I often get the impression that clients don’t really understand what it looks or feels like to be emotionally healthy. Of course, emotional health runs on a continuum; there is no one person who exemplifies it to perfection. But, the same way that people may eat differently yet “normally,” emotional health has certain hallmarks. Here are examples:
You take the long view of your wildly dysfunctional childhood and don’t let it get in the way of having a functional adulthood. That was then and this is now. The pain and suffering you endured through absolutely no fault of your own but through random bad luck is over because you avoid dwelling on painful memories, avoid people who hurt you, and know how to handle emotional wounding better than you did as a child. You blame neither your parents nor yourself for your deficits, but strive to overcome them. You know your parents did the best they could even if it wasn’t good enough.
When you’re with family members who are mentally unhealthy, you keep your distance and your expectations low. You don’t get sucked back into childhood dynamics and, even when relatives act like children or treat you poorly, you act like an adult and treat them civilly. They can’t hurt you because you know that what they say is about them not you. Sometimes you let their hurting you go by and sometimes you let them know it’s not okay to mistreat you. Basically you are indifferent to them and don’t invest much energy in your relationship with them. You maintain what’s called a caring distance.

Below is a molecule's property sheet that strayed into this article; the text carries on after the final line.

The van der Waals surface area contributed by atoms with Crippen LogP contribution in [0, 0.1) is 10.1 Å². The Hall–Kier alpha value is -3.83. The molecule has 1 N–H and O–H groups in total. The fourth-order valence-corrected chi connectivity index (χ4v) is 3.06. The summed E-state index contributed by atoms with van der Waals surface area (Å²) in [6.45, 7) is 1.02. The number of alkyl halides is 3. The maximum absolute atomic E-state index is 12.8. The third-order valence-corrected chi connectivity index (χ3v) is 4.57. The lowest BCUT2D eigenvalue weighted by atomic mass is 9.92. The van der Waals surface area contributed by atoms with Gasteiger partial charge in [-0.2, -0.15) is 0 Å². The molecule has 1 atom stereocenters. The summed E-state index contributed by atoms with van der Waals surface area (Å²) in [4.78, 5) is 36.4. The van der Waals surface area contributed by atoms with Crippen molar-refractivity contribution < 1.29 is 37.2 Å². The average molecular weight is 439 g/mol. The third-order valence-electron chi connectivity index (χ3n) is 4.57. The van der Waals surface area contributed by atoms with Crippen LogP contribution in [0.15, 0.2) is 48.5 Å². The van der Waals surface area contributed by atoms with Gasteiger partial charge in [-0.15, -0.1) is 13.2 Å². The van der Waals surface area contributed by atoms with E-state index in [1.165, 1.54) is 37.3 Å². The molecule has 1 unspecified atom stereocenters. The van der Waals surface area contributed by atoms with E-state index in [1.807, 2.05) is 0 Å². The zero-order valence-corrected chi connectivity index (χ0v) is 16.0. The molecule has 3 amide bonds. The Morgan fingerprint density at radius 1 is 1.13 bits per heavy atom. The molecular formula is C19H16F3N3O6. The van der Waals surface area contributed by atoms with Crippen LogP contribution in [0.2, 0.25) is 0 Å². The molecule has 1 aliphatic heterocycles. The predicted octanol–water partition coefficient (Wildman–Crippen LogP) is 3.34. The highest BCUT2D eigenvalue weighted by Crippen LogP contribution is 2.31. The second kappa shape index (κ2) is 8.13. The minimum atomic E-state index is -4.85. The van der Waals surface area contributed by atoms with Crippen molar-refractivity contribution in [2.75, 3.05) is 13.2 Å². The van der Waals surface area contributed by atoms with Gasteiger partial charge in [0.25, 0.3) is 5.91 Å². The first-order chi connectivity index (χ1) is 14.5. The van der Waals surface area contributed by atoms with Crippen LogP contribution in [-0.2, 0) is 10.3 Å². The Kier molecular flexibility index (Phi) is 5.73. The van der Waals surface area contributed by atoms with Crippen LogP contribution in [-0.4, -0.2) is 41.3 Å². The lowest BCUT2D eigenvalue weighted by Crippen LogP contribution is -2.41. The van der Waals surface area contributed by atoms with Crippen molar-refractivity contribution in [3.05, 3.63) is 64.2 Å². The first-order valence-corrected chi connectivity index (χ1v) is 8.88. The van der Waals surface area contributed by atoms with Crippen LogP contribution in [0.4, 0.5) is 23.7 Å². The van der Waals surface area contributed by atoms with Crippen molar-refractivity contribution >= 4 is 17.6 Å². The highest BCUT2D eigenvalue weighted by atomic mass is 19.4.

You expect to feel a full range of emotions, recognize that bad things happen to good people, and know that life isn’t fair. Except for rare terrible events—death, divorce, bankruptcy, eviction, rape, assault, etc.—you view disappointments, failures, and inconvenience as low-level irritations. You walk around neither in fear nor naïve to the potential of emotional harm. You recognize that you are your primary care-taker and can’t expect people to do for you what you refuse to do for yourself. You see the world as it is, not as you wish it could be or should be.
You don’t fear confrontation, but rather engage in it whenever necessary to take care of yourself and those you love. For the most part, you act peacefully and cooperatively and take good care of the planet and its inhabitants. You try to do things on your own, but are fine asking for help. You don’t think of yourself or act as a victim, choosing empowerment whenever you can, but also recognizing that individuals have limited power. Rather than live in the past or the future, you stay present and conscious.